There are rare situations when a person needs to have a document notarized, but cannot appear in person before the Notary. If this happens, some states permit the signer to sign the document in front of or acknowledge signing it to a witness. The witness — not the signer — appears before the Notary.
The Notary identifies and administers an oath to the witness. Then, the witness signs the document. Based upon the witness’ oath, the Notary performs the notarization. This is called a proof of execution by subscribing witness.
But there are restrictions and specific requirements for this act. Here’s what you need to know.
Restrictions On Proofs
The most important thing to remember is that proofs of execution are one of the only times a document signer does not appear before a Notary to have their signature notarized. While you must be careful when performing any notarization, this is even more important when you perform a proof.
Not all states allow Notaries to perform proofs; most Notaries in states that allow proofs don’t know that they can perform them. This is often because they are included in real estate statutes or some other obscure part of the code rather than Notary statutes.
Because the signer is not present, states often have strict criteria for using subscribing witnesses. Here are some examples:
- California requires a subscribing witness to be identified by another credible identifying witness who is personally known to the Notary. The credible witness must present an ID card allowed by law to the Notary.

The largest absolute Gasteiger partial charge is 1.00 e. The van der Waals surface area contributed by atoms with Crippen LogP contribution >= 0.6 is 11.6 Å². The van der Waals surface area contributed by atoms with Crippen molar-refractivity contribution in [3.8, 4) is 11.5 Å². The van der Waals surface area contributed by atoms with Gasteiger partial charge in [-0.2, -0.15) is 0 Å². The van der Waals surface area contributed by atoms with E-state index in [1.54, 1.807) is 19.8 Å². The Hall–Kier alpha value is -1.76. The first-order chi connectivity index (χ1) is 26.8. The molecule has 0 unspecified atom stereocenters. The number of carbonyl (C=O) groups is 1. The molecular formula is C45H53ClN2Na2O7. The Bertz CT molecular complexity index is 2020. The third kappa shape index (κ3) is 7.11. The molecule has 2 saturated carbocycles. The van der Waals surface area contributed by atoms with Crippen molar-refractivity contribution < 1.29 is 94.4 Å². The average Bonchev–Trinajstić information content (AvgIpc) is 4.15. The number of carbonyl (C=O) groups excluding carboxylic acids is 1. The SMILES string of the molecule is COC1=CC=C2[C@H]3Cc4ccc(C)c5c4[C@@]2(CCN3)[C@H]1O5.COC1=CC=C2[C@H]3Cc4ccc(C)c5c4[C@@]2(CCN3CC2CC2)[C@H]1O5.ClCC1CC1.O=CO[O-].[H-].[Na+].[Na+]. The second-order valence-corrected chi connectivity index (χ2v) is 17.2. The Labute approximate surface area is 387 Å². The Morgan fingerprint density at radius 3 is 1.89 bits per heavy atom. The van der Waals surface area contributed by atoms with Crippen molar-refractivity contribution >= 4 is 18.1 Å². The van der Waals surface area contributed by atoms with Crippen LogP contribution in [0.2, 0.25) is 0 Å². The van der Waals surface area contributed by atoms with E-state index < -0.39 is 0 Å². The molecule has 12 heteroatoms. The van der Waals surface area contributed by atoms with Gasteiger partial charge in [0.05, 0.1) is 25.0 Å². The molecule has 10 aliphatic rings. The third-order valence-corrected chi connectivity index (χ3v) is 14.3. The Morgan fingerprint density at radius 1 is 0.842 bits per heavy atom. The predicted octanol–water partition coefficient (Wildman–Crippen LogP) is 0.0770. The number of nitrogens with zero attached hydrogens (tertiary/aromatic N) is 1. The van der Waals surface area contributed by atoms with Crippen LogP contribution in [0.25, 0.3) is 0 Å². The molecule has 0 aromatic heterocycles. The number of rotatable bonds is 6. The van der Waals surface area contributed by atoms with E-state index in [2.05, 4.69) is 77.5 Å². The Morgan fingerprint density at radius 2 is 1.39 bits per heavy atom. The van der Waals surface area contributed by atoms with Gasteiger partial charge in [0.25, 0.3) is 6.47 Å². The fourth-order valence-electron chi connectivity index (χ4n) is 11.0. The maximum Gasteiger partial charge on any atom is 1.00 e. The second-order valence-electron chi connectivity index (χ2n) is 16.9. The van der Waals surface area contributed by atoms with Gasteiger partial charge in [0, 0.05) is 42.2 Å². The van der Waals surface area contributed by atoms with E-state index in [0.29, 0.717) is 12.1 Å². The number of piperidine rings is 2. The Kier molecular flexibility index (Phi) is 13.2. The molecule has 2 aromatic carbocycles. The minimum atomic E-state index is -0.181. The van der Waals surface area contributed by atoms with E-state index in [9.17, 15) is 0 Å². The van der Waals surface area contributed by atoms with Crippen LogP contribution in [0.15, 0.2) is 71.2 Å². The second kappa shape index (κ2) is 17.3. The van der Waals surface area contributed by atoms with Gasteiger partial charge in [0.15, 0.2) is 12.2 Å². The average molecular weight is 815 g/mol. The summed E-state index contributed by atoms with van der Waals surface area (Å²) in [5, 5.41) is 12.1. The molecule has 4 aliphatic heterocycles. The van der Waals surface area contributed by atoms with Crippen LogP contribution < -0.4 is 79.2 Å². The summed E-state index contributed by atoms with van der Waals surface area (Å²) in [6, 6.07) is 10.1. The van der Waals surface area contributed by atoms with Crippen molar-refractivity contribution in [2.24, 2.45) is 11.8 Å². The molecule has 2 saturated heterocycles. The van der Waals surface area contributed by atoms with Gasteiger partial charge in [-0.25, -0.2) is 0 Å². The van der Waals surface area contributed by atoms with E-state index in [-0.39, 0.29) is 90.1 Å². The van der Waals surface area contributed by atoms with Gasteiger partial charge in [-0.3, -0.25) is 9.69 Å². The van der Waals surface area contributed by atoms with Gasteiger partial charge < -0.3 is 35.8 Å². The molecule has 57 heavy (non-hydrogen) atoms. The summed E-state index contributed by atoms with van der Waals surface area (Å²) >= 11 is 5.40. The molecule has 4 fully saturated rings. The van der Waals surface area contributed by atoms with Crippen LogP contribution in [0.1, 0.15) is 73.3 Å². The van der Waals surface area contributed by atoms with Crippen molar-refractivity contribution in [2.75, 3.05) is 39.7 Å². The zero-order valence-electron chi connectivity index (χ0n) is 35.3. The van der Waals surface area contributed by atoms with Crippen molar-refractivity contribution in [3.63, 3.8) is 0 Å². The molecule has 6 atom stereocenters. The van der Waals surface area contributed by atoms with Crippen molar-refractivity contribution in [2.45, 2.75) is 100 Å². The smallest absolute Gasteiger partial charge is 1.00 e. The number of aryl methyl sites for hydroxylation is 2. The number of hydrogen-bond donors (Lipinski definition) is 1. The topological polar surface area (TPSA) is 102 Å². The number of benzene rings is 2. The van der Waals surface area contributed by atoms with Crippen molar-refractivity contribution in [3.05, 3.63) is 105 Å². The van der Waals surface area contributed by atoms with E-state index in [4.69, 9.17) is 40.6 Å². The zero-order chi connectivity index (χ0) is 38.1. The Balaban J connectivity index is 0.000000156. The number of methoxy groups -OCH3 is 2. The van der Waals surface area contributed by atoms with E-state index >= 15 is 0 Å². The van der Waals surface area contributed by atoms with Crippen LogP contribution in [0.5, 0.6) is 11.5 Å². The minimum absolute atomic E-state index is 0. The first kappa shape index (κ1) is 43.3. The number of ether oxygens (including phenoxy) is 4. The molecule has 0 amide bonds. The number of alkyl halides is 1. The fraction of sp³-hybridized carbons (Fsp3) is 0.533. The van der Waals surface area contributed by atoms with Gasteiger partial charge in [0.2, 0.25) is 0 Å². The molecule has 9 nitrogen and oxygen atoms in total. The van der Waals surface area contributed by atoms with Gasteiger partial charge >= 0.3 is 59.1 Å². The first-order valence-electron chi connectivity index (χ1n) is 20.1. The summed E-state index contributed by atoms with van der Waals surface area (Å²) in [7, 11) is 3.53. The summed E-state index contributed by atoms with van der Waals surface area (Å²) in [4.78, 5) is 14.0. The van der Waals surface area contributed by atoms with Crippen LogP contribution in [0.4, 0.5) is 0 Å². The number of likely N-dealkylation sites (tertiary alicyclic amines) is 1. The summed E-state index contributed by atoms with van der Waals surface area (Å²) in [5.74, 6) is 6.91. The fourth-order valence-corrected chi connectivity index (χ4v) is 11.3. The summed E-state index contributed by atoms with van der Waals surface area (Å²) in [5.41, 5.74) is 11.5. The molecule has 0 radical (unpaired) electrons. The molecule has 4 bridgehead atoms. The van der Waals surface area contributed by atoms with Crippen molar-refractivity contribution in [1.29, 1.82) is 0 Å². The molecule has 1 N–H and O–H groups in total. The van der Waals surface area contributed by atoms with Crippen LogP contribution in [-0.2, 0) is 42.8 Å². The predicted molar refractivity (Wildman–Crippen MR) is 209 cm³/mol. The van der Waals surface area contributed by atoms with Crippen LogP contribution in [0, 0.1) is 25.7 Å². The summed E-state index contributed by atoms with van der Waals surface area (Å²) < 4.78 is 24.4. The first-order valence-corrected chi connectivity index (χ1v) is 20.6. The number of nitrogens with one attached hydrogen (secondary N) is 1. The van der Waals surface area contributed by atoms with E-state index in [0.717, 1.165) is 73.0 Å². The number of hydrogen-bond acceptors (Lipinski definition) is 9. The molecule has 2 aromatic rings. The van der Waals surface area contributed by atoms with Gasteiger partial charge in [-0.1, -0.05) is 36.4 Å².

- In Texas, the subscribing witness must either be personally known by the Notary or be identified by another individual the Notary knows personally.
- In North Carolina, a subscribing witness cannot be a grantee or beneficiary of the document.
- In Pennsylvania, the subscribing witness must be an attorney licensed in Pennsylvania.
- In Tennessee and Virginia, two subscribing witnesses are required.
Other states, such as Florida, do not permit Notaries to perform proofs of execution at all. Always check your own state’s rules first before accepting a request to perform a proof of execution.
Real Estate Documents And Proofs
Due to risk of fraud, California prohibits its Notaries from performing a proof of execution on powers of attorney, on documents requiring a thumbprint in the Notary’s journal or on any instrument affecting real property. Certain real property documents — decrees of foreclosure, non-judicial foreclosures under California Civil Code 2924 or deeds of reconveyance — are exempt.
Conversely, Oregon law permits proofs of execution to be used only for real estate transactions, but state officials recommend that Oregon Notaries consult with the Real Estate Division if it comes up.